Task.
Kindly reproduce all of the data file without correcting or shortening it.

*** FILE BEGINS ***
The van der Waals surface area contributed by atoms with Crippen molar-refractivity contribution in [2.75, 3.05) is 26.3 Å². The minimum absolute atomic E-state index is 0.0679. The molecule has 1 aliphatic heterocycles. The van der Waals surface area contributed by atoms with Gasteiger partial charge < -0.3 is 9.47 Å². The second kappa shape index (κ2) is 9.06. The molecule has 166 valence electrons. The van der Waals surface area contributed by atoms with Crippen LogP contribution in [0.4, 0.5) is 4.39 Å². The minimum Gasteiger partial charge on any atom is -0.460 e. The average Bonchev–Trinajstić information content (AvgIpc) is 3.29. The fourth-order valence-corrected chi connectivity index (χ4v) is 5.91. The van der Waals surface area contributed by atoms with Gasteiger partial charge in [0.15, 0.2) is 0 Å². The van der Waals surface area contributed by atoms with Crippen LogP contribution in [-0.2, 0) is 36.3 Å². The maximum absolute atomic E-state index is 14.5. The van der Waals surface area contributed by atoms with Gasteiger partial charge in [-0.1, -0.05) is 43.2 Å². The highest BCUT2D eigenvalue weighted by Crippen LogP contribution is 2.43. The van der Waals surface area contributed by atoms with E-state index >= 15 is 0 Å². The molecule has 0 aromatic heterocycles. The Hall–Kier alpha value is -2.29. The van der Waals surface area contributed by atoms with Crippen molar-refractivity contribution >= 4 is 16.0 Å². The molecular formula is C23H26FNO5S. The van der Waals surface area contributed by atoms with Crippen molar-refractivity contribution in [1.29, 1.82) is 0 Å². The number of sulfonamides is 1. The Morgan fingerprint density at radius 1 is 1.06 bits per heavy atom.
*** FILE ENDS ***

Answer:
The van der Waals surface area contributed by atoms with Crippen molar-refractivity contribution in [2.75, 3.05) is 26.3 Å². The minimum absolute atomic E-state index is 0.0679. The molecule has 1 aliphatic heterocycles. The van der Waals surface area contributed by atoms with Gasteiger partial charge < -0.3 is 9.47 Å². The second kappa shape index (κ2) is 9.06. The molecule has 166 valence electrons. The van der Waals surface area contributed by atoms with Crippen LogP contribution in [0.4, 0.5) is 4.39 Å². The minimum Gasteiger partial charge on any atom is -0.460 e. The average Bonchev–Trinajstić information content (AvgIpc) is 3.29. The fourth-order valence-corrected chi connectivity index (χ4v) is 5.91. The van der Waals surface area contributed by atoms with Gasteiger partial charge in [0.15, 0.2) is 0 Å². The van der Waals surface area contributed by atoms with Crippen LogP contribution in [-0.2, 0) is 36.3 Å². The maximum absolute atomic E-state index is 14.5. The van der Waals surface area contributed by atoms with Gasteiger partial charge in [-0.1, -0.05) is 43.2 Å². The highest BCUT2D eigenvalue weighted by Crippen LogP contribution is 2.43. The van der Waals surface area contributed by atoms with E-state index >= 15 is 0 Å². The molecule has 0 aromatic heterocycles. The Hall–Kier alpha value is -2.29. The van der Waals surface area contributed by atoms with Crippen molar-refractivity contribution >= 4 is 16.0 Å². The molecular formula is C23H26FNO5S. The van der Waals surface area contributed by atoms with Crippen molar-refractivity contribution in [1.29, 1.82) is 0 Å². The number of sulfonamides is 1. The Morgan fingerprint density at radius 1 is 1.06 bits per heavy atom.